In the face of religious and cultural diversity, some doubt whether Christian faith remains possible today.
Critics claim that religion is irrational and violent, and the loudest defenders of Christianity are equally strident.
In response, Desire, Faith, and the Darkness of God: Essays in Honor of Denys Turner explores the uncertainty essential to Christian commitment; it suggests that faith is moved by a desire for that which cannot be known.
This approach is inspired by the tradition of Christian apophatic theology, which argues that language cannot capture divine transcendence.
From this perspective, contemporary debates over God's existence represent a dead end: if God is not simply another object in the world, then faith begins not in abstract certainty but in a love that exceeds the limits of knowledge. The essays engage classic Christian thought alongside literary and philosophical sources ranging from Pseudo-Dionysius and Dante to Karl Marx and Jacques Derrida.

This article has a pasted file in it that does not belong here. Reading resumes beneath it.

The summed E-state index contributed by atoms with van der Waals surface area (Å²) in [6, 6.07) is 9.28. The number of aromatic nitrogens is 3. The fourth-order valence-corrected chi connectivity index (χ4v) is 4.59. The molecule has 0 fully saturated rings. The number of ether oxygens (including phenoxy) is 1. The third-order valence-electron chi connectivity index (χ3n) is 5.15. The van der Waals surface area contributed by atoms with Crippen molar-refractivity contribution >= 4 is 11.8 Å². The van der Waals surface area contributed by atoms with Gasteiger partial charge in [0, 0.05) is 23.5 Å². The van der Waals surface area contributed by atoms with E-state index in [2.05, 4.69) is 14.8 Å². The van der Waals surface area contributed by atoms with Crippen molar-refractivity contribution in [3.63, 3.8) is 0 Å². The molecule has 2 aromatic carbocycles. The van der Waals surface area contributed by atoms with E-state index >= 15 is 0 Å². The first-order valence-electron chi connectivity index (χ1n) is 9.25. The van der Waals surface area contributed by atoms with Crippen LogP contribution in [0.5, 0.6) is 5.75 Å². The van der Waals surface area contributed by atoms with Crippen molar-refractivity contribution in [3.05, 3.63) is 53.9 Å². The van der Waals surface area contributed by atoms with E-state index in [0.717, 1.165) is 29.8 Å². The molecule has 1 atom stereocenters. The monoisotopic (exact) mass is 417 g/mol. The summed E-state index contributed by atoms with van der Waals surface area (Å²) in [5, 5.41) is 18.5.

Building on the work of Denys Turner, they indicate that the boundary between atheism and Christian thought is productively blurry.
Instead of settling the stale dispute over whether religion is rationally justified, their work suggests instead that Christian life is an ethical and political practice impassioned by a God who transcends understanding.